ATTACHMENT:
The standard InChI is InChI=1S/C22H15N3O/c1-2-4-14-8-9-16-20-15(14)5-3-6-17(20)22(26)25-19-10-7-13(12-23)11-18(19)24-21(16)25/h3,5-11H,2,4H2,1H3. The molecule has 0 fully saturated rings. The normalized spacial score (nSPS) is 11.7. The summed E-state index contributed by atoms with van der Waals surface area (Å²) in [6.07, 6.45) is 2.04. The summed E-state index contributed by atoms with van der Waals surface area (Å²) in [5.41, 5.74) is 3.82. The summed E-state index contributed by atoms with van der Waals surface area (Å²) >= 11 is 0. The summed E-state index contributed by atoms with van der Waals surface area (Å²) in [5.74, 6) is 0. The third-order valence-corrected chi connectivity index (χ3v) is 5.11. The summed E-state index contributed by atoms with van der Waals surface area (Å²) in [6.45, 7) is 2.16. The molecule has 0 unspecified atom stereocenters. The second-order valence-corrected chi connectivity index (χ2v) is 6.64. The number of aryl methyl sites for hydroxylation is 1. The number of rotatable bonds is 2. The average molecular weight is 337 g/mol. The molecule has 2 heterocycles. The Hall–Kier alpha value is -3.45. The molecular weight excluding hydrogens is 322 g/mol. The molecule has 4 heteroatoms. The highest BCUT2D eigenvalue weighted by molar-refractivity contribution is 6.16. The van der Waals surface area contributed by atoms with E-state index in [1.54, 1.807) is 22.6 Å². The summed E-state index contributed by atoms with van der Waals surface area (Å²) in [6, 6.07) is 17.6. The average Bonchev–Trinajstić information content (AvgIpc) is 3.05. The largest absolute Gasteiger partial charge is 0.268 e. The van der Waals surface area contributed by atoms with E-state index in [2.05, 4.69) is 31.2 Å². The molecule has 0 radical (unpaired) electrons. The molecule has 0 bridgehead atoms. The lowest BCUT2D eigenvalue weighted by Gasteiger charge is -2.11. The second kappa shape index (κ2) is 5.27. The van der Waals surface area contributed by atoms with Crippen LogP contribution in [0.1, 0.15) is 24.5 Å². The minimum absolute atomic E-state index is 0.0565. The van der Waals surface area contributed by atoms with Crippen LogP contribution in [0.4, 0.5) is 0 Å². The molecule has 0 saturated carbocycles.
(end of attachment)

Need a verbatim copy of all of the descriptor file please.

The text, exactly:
The standard InChI is InChI=1S/C22H15N3O/c1-2-4-14-8-9-16-20-15(14)5-3-6-17(20)22(26)25-19-10-7-13(12-23)11-18(19)24-21(16)25/h3,5-11H,2,4H2,1H3. The molecule has 0 fully saturated rings. The normalized spacial score (nSPS) is 11.7. The summed E-state index contributed by atoms with van der Waals surface area (Å²) in [6.07, 6.45) is 2.04. The summed E-state index contributed by atoms with van der Waals surface area (Å²) in [5.41, 5.74) is 3.82. The summed E-state index contributed by atoms with van der Waals surface area (Å²) >= 11 is 0. The summed E-state index contributed by atoms with van der Waals surface area (Å²) in [5.74, 6) is 0. The third-order valence-corrected chi connectivity index (χ3v) is 5.11. The summed E-state index contributed by atoms with van der Waals surface area (Å²) in [6.45, 7) is 2.16. The molecule has 0 unspecified atom stereocenters. The second-order valence-corrected chi connectivity index (χ2v) is 6.64. The number of aryl methyl sites for hydroxylation is 1. The number of rotatable bonds is 2. The average molecular weight is 337 g/mol. The molecule has 2 heterocycles. The Hall–Kier alpha value is -3.45. The molecular weight excluding hydrogens is 322 g/mol. The molecule has 4 heteroatoms. The highest BCUT2D eigenvalue weighted by molar-refractivity contribution is 6.16. The van der Waals surface area contributed by atoms with E-state index in [1.54, 1.807) is 22.6 Å². The summed E-state index contributed by atoms with van der Waals surface area (Å²) in [6, 6.07) is 17.6. The average Bonchev–Trinajstić information content (AvgIpc) is 3.05. The largest absolute Gasteiger partial charge is 0.268 e. The van der Waals surface area contributed by atoms with E-state index in [2.05, 4.69) is 31.2 Å². The molecule has 0 radical (unpaired) electrons. The molecule has 0 bridgehead atoms. The lowest BCUT2D eigenvalue weighted by Gasteiger charge is -2.11. The second kappa shape index (κ2) is 5.27. The van der Waals surface area contributed by atoms with Crippen LogP contribution in [0.1, 0.15) is 24.5 Å². The minimum absolute atomic E-state index is 0.0565. The van der Waals surface area contributed by atoms with Crippen LogP contribution in [0.4, 0.5) is 0 Å². The molecule has 0 saturated carbocycles.